In 1837, a Times-Picayune reporter noted that the first documented Mardi Gras walking parade “excited considerable speculation as to who they were, what were their motives, and what upon earth could induce them to turn out in such grotesque and outlandish habiliments.” Some things never change. While Carnival in New Orleans has grown and evolved, today’s highly stylized and satirical walking krewes maintain the tradition of celebration and parody as well as philanthropy.
Dressed for parade performances are, from left, 610 Stomper Dorian-gray Alexander, Muff-a-lotta Kristin Condotta and Rolling Elvi member Scott Galante. (Photo by Sally Asher)
Scott Galante, a 2000 Tulane Law School graduate and partner at Galante & Bivalacqua, already participated in two different krewes, but it was the “the sheer frivolity and ridiculous nature of the idea that I would dress like Elvis and roll around on a tiny scooter” that drew Galante to the Krewe of the Rolling Elvi
A Ph.D. candidate in the Tulane Department of History, Kristin Condotta also is a fan of nostalgia, which attracted her to the female dance krewe, the Muff-a-lottas
. A cheeky spin on the classic New Orleans Italian sandwich, women dress as waitresses and “capture the sultriness of the 50s-era song, wherein you get little teasings of ‘ill behavior’ but nothing directly suggested.” This, Condotta says, makes the Muff-a-lottas “fun for kids, adults and my grandma!”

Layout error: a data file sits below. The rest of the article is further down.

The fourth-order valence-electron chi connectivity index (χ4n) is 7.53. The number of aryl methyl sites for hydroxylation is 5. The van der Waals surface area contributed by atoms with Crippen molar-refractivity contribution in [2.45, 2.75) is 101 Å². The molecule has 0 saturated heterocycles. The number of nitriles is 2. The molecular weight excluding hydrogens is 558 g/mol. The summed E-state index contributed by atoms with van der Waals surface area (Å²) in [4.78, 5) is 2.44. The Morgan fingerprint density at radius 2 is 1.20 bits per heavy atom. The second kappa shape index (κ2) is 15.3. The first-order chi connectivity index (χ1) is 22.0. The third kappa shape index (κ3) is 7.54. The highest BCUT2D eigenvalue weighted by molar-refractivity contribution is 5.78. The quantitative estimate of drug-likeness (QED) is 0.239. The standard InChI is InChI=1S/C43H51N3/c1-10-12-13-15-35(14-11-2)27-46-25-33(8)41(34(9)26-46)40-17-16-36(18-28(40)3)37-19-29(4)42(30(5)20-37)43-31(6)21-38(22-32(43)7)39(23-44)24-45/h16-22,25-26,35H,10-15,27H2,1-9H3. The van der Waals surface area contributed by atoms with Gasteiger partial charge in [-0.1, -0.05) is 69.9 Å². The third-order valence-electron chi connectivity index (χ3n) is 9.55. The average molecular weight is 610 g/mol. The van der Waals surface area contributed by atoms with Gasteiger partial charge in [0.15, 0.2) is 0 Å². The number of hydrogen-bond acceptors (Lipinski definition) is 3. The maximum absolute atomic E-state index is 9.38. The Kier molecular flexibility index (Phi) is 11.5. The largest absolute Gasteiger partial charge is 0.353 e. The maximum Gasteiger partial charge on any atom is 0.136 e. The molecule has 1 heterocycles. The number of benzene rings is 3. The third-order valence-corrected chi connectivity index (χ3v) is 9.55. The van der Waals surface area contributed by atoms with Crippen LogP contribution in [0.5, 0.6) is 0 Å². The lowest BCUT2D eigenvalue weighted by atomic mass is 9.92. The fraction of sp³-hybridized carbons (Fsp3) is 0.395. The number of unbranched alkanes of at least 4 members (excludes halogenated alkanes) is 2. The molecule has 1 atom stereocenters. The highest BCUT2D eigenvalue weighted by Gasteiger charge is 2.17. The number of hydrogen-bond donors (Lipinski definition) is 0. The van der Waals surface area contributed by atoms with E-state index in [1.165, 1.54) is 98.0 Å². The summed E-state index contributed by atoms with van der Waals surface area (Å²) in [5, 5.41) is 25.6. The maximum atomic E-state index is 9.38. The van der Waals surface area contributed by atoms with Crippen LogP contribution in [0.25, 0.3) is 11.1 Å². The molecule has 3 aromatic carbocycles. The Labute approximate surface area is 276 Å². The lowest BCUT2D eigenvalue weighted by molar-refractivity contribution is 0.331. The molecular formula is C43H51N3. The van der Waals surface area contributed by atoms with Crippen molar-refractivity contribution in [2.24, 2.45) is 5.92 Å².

When the music is off, Dorian-gray Alexander is a standardized patient trainer at the Tulane School of Medicine, but when the music is on, this “ordinary man with extraordinary moves” is a member of the 610 Stompers
. Known for their short shorts and knee-highs, this male dance krewe has gained national exposure. Alexander says Stomper requirements are basic: “uninhibited desire to dance, flirty gyrations and magnum moustaches (if possible).”
These krewe members also volunteer for such charities as Bridge House, NO/AIDS TAsk Force and the Louisiana SPCA.
Whether it’s women in poodle skirts or men in gym shorts or giant pompadours, it’s this mix of flair, irreverence and fellowship that continues to make New Orleans magical.